The effect of the grapevine is positive (or at least not negative). Use of the vine results in shared perceptions, level setting, or improved understanding. The effect is not damaging or demeaning to others. When you are working the grapevine, you don’t feel uncomfortable about getting the information. Grapevine conversations don’t inspire ducking into empty conference rooms to avoid being seen. You come away from a grapevine conversation feeling like you could share what you learned with others without feeling like you violated a confidence or compromised anyone’s integrity. You are comfortable with your name being associated with grapevine information.
On the other hand, the effect of the rumor mill is generally negative. The purpose is really to provide cheap entertainment. It’s the “You’re not gonna believe what I heard” factor. When you are grinding on the rumor mill, you may look behind you or over your shoulder to see if anyone sees you. These are the conversations that make you want to find an empty conference room or somewhere to avoid being seen. Rather than about ideas or things, the rumor mill is almost always about people, and it’s generally not flattering. The effect is usually that someone is shamed or demeaned or at least presented in an unfavorable light.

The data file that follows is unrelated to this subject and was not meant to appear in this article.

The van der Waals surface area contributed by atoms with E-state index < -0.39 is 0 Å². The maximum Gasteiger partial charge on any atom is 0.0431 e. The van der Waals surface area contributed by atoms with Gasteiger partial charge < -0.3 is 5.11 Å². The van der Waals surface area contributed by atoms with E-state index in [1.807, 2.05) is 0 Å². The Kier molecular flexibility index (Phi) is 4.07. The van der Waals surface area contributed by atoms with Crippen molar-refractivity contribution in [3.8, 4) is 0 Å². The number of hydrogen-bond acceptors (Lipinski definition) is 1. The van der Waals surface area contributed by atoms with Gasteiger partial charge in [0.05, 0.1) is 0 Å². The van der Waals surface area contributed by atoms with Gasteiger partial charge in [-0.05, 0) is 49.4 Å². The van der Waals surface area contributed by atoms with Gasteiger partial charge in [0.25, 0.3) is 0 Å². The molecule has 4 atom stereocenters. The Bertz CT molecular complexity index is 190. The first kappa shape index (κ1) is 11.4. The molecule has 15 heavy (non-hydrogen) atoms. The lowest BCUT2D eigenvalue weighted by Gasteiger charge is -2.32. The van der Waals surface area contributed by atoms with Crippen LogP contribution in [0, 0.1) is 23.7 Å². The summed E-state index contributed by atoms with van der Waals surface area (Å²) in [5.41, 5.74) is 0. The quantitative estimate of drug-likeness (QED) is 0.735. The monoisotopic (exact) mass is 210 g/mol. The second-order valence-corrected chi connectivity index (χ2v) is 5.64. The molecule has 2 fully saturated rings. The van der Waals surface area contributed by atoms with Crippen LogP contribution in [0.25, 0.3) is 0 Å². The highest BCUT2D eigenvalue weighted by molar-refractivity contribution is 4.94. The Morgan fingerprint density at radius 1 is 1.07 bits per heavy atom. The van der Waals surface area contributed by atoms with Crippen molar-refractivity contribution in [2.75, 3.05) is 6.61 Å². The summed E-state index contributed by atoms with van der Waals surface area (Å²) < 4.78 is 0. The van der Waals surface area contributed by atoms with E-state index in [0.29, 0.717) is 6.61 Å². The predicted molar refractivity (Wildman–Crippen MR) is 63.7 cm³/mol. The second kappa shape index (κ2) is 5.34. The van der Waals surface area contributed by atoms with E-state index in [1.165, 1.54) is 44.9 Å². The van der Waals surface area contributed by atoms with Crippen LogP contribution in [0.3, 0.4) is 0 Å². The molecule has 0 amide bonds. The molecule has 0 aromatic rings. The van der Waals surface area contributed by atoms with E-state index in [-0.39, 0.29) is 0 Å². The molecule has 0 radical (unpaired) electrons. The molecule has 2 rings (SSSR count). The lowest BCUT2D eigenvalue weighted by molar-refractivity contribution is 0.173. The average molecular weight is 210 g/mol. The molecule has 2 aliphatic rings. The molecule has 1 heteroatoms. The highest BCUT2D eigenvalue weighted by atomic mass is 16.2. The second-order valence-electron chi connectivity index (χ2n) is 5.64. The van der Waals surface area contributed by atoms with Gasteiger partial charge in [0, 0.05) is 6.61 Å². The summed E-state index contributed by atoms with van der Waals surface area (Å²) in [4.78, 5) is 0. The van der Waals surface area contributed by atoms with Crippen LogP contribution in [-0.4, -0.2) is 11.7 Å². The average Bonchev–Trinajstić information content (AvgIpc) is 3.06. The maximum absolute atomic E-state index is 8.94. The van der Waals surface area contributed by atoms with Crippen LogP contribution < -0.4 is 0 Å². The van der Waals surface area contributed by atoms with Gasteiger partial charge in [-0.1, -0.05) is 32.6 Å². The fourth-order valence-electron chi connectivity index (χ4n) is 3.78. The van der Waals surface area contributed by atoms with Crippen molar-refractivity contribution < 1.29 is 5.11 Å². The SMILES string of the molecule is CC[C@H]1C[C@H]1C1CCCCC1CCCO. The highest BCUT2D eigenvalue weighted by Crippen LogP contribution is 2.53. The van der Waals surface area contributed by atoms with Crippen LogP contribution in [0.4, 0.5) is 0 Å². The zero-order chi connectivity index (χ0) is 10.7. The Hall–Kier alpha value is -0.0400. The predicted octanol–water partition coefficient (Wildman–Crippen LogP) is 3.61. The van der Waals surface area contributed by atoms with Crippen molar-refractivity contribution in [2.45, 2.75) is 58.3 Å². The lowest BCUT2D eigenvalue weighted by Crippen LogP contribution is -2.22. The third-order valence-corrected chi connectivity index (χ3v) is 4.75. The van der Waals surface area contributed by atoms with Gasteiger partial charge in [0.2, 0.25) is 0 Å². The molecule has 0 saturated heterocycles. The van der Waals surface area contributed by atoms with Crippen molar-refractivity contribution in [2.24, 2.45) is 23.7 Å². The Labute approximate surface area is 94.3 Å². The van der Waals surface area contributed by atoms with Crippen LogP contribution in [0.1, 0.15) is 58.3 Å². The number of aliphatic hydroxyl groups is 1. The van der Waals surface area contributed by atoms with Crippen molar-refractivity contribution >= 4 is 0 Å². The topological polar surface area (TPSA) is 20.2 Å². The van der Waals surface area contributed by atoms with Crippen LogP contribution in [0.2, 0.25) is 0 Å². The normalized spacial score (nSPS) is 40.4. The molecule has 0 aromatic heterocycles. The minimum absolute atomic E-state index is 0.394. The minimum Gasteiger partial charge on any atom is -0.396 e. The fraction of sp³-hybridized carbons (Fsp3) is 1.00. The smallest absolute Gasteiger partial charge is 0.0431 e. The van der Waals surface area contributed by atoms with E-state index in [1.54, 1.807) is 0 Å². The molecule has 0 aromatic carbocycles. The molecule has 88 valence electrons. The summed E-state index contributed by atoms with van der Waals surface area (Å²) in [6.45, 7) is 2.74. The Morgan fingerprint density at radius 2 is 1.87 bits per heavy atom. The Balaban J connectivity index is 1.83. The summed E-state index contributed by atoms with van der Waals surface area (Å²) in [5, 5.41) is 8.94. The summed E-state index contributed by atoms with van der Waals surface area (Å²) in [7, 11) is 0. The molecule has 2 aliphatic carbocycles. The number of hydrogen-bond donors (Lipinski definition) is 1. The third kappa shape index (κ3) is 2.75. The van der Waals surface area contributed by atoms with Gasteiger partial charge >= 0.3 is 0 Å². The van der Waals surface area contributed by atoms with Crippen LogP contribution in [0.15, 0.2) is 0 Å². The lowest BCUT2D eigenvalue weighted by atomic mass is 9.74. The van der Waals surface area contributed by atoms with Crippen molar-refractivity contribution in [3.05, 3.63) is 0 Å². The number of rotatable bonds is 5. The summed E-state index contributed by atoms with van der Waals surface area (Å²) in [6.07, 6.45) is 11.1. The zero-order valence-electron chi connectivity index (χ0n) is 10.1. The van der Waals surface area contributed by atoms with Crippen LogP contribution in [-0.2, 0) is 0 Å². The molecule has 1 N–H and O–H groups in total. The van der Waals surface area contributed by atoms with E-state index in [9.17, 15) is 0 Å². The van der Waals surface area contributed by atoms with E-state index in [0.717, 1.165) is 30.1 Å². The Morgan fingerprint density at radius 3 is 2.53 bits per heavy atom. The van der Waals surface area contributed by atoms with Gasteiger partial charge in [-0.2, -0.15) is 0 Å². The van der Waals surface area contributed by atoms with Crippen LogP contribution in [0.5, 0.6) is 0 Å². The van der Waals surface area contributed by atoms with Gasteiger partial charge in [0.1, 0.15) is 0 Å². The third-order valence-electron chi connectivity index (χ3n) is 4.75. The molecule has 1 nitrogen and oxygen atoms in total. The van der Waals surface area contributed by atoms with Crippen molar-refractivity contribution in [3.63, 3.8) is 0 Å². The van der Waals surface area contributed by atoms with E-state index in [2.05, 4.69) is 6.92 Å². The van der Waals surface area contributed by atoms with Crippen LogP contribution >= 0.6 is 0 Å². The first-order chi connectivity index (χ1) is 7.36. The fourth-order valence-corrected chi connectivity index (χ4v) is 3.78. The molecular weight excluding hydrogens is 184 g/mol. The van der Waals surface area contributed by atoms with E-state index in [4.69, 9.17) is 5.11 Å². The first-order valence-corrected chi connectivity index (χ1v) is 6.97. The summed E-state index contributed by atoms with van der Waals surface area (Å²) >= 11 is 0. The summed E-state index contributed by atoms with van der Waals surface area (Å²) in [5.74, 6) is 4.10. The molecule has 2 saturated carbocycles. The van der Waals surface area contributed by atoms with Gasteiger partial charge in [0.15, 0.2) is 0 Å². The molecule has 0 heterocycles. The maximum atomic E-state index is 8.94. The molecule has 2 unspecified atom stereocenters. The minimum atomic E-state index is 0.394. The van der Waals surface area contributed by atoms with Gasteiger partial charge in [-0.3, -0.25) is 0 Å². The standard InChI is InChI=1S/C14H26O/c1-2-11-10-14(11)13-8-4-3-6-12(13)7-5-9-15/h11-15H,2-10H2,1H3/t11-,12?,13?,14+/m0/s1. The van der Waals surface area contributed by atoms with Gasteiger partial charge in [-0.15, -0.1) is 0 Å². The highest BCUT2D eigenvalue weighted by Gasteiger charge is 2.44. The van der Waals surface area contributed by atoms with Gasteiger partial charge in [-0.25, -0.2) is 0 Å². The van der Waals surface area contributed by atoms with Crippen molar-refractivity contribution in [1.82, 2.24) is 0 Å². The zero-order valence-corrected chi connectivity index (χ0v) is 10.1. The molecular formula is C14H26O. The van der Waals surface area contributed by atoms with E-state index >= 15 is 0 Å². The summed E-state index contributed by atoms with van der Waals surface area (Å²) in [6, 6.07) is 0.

The savvy project manager will always make good use of informal communications channels in developing relationships with stakeholders, getting buy-in, managing expectations, and keeping the project on track. The ethical project manager will also know which type of informal channel they’re using, when it makes sense to use it, and when it’s best to disengage.
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Andrea Brockmeier is the Client Solutions Director for Project Management at Watermark Learning. Andrea is a PMP® as well as Certified ScrumMaster. She has 20+ years of experience in project management practice and training. She writes and teaches courses in project management, including PMP® certification, as well as influencing skills. She has long been involved with the PMI® chapter in Minnesota where she was a member of the certification team for over eight years. She has a master’s degree in cultural anthropology and is particularly interested in the impact of social media and new technologies on organizations and projects.